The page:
Three Reasons Why Being a Writer Is Like Being an Athlete

by Tegwyn Hughes, Age 15, Canada

Artwork by Journey Meyerhoff

 

Being a Writer is Like Being an AthleteSometimes, the things with the most contrast can actually have a lot in common. You wouldn’t notice it at first, but when you think about it, there are a lot of tips that can apply to both writing and exercising. That’s why I want to share with you the top three reasons why being a writer is just like being an athlete.

You Should Always Challenge Yourself

A professional soccer player doesn’t become an expert by using the same routine every day. They start small and work their way up to greatness, constantly testing how far they can exert themselves. How? By pushing themselves to their limits and challenging themselves. Writing requires the same pressure in order to improve. Sometimes, even the tiniest challenges can be the most rewarding. Giving yourself small writing goals each day, or a certain word count to reach per month, can help you be the best writer you can be.

Practice Is Vital

When you get too comfortable with a genre, audience, style, or length of writing, you aren’t able to make much progress. A lot of athletes can tell you that only trying one exercise will do nothing to help you get fit. You need to train your entire body by using different equipment and strengthening different muscles. Every writer (and athlete) has their preferences, but that doesn’t mean you should stay in your comfort zone. Do you adore thinking up mysteries about mopey detectives in Chicago? Try writing something completely different, like a story about a summer romance in Paris. Who knows; you might enjoy it!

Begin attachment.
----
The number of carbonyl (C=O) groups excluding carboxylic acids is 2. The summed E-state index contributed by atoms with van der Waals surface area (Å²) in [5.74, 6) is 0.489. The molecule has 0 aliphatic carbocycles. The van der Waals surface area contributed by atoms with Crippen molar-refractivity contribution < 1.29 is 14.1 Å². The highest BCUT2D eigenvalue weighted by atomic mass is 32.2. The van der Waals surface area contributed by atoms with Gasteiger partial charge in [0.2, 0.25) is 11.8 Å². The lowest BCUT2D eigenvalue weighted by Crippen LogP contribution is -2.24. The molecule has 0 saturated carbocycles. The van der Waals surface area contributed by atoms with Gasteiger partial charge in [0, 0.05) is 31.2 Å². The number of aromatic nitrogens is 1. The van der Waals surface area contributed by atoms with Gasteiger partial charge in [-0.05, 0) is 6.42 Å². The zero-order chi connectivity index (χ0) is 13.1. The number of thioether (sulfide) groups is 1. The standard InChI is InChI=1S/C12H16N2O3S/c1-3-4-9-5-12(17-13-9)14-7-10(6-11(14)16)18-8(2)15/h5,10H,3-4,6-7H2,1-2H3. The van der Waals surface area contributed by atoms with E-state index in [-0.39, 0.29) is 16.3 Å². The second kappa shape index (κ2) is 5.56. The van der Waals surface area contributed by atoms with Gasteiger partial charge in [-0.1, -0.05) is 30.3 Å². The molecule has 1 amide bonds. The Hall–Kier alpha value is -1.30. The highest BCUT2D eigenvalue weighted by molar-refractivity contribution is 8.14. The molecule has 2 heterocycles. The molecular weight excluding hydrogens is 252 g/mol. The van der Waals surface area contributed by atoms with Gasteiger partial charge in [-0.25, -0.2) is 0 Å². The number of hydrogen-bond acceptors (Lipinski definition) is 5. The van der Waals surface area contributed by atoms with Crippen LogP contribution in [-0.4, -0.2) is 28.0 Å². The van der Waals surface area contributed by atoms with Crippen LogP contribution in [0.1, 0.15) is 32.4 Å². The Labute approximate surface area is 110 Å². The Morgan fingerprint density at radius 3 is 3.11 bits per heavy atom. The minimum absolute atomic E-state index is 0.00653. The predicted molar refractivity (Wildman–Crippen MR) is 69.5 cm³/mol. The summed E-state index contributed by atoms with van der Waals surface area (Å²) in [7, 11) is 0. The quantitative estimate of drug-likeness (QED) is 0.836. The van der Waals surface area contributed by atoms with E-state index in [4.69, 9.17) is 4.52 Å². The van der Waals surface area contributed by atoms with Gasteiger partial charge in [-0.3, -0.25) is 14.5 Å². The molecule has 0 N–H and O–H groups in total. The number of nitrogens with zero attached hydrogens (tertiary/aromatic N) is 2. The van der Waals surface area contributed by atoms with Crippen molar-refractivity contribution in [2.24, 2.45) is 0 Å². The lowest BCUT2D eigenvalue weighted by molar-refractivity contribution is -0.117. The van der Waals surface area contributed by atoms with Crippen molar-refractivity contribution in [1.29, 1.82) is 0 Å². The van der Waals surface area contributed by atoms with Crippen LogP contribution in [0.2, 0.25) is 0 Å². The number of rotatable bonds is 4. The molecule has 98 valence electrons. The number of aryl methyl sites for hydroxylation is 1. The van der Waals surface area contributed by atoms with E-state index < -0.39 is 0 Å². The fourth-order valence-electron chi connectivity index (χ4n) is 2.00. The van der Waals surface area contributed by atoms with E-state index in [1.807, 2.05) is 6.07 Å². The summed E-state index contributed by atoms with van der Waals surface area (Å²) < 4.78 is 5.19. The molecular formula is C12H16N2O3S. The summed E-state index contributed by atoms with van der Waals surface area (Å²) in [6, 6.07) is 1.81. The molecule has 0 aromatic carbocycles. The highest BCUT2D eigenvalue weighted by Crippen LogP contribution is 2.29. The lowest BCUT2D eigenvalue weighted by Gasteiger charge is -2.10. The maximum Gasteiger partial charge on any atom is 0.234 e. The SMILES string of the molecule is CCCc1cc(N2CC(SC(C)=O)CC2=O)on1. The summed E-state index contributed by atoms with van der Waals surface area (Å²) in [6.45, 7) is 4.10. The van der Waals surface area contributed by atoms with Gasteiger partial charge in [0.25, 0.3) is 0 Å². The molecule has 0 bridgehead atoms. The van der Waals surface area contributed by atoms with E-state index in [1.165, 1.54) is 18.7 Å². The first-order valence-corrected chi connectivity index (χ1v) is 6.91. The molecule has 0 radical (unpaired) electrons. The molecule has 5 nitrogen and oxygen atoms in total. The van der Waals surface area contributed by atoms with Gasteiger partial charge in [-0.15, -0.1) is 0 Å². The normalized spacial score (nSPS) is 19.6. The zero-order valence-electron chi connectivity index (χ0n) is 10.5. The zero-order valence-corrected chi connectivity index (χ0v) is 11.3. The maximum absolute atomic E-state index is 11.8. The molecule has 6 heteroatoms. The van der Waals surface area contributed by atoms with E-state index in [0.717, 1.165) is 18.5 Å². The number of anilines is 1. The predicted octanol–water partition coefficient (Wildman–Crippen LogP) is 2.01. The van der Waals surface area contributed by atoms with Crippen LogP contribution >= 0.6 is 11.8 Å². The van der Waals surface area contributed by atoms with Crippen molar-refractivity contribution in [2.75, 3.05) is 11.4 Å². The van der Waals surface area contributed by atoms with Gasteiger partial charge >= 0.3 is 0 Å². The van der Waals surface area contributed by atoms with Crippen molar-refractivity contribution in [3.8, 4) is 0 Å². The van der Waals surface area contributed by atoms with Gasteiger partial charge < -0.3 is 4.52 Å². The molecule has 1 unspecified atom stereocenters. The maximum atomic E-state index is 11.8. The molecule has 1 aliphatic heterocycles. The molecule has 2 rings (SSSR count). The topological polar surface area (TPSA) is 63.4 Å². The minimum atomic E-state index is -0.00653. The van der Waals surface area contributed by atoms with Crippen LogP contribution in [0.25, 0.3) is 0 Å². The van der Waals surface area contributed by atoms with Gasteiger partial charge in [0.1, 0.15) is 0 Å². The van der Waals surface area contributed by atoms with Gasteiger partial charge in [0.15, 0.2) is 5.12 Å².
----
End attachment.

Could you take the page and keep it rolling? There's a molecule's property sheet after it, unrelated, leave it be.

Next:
You Can Never Give Up

Sometimes, it might feel like everything you do is a failure. Whether it’s having to walk instead of run during the biggest marathon of the year, or getting rejection after rejection, you can’t let the world get you down. Something you need to remember is to always keep at it.  Continuing to push yourself will make your work get better and better, and will make the people who doubted you regret it. If you compare the things you wrote in second grade to the things you’re writing now, you’ve probably improved a whole lot over the years.

There are plenty of other reasons why the brainy and brawny aren’t as different as it seems (mainly our shared love of energy drinks), but these stand out the most. The next time you’re stuck with an article, story, or poem, ask an athletic friend if they have any advice. You might have more in common than you think!

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Tegwyn Hughes is a 15 year old Canadian writer. She has wanted to be a writer since the second grade. She says, “To me, writing means sharing yourself with your audience, and incorporating pieces of your personality into everything you create. I try to make everything I write part of who I am.”

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